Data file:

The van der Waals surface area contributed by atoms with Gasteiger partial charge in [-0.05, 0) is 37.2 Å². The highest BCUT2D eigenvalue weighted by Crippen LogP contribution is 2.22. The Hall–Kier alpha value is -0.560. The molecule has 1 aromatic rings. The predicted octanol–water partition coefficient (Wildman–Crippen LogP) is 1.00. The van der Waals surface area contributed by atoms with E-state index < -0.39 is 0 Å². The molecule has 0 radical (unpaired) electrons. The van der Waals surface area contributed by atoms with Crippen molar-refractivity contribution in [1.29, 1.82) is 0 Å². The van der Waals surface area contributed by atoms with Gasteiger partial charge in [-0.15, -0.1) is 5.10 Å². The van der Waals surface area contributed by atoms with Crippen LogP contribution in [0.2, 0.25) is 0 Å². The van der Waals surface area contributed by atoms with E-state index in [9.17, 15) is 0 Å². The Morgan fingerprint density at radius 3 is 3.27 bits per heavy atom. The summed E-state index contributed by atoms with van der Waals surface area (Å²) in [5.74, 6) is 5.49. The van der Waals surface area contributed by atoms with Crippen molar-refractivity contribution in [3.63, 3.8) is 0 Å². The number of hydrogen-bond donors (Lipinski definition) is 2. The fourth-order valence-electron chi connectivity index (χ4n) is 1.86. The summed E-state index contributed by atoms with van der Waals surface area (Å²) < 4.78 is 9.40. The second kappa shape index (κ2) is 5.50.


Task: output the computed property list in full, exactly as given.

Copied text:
The van der Waals surface area contributed by atoms with Gasteiger partial charge in [-0.05, 0) is 37.2 Å². The highest BCUT2D eigenvalue weighted by Crippen LogP contribution is 2.22. The Hall–Kier alpha value is -0.560. The molecule has 1 aromatic rings. The predicted octanol–water partition coefficient (Wildman–Crippen LogP) is 1.00. The van der Waals surface area contributed by atoms with E-state index < -0.39 is 0 Å². The molecule has 0 radical (unpaired) electrons. The van der Waals surface area contributed by atoms with Crippen molar-refractivity contribution in [1.29, 1.82) is 0 Å². The van der Waals surface area contributed by atoms with Gasteiger partial charge in [-0.15, -0.1) is 5.10 Å². The van der Waals surface area contributed by atoms with Crippen LogP contribution in [0.2, 0.25) is 0 Å². The van der Waals surface area contributed by atoms with E-state index in [9.17, 15) is 0 Å². The Morgan fingerprint density at radius 3 is 3.27 bits per heavy atom. The summed E-state index contributed by atoms with van der Waals surface area (Å²) in [5.74, 6) is 5.49. The van der Waals surface area contributed by atoms with Crippen molar-refractivity contribution in [3.63, 3.8) is 0 Å². The number of hydrogen-bond donors (Lipinski definition) is 2. The fourth-order valence-electron chi connectivity index (χ4n) is 1.86. The summed E-state index contributed by atoms with van der Waals surface area (Å²) < 4.78 is 9.40. The second kappa shape index (κ2) is 5.50.